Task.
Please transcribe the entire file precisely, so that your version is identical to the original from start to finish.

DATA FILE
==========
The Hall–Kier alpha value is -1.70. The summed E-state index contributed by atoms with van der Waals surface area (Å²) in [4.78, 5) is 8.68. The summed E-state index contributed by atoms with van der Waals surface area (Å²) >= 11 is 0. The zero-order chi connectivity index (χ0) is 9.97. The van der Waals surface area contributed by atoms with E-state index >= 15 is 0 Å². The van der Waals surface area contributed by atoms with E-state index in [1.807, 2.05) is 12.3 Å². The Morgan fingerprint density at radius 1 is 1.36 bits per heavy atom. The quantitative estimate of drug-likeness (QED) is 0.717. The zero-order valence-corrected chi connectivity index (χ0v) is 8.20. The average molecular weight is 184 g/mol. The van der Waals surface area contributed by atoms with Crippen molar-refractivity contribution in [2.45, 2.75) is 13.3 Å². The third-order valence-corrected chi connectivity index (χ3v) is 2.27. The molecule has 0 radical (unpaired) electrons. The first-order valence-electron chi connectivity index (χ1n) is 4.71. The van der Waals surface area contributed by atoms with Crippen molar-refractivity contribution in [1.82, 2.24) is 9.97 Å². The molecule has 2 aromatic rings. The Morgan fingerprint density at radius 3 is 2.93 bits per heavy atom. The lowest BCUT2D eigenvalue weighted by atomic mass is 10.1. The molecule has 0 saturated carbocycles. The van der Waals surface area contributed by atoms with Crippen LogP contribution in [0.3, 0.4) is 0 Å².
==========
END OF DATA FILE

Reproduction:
The Hall–Kier alpha value is -1.70. The summed E-state index contributed by atoms with van der Waals surface area (Å²) in [4.78, 5) is 8.68. The summed E-state index contributed by atoms with van der Waals surface area (Å²) >= 11 is 0. The zero-order chi connectivity index (χ0) is 9.97. The van der Waals surface area contributed by atoms with E-state index >= 15 is 0 Å². The van der Waals surface area contributed by atoms with E-state index in [1.807, 2.05) is 12.3 Å². The Morgan fingerprint density at radius 1 is 1.36 bits per heavy atom. The quantitative estimate of drug-likeness (QED) is 0.717. The zero-order valence-corrected chi connectivity index (χ0v) is 8.20. The average molecular weight is 184 g/mol. The van der Waals surface area contributed by atoms with Crippen molar-refractivity contribution in [2.45, 2.75) is 13.3 Å². The third-order valence-corrected chi connectivity index (χ3v) is 2.27. The molecule has 0 radical (unpaired) electrons. The first-order valence-electron chi connectivity index (χ1n) is 4.71. The van der Waals surface area contributed by atoms with Crippen molar-refractivity contribution in [1.82, 2.24) is 9.97 Å². The molecule has 2 aromatic rings. The Morgan fingerprint density at radius 3 is 2.93 bits per heavy atom. The lowest BCUT2D eigenvalue weighted by atomic mass is 10.1. The molecule has 0 saturated carbocycles. The van der Waals surface area contributed by atoms with Crippen LogP contribution in [0.3, 0.4) is 0 Å².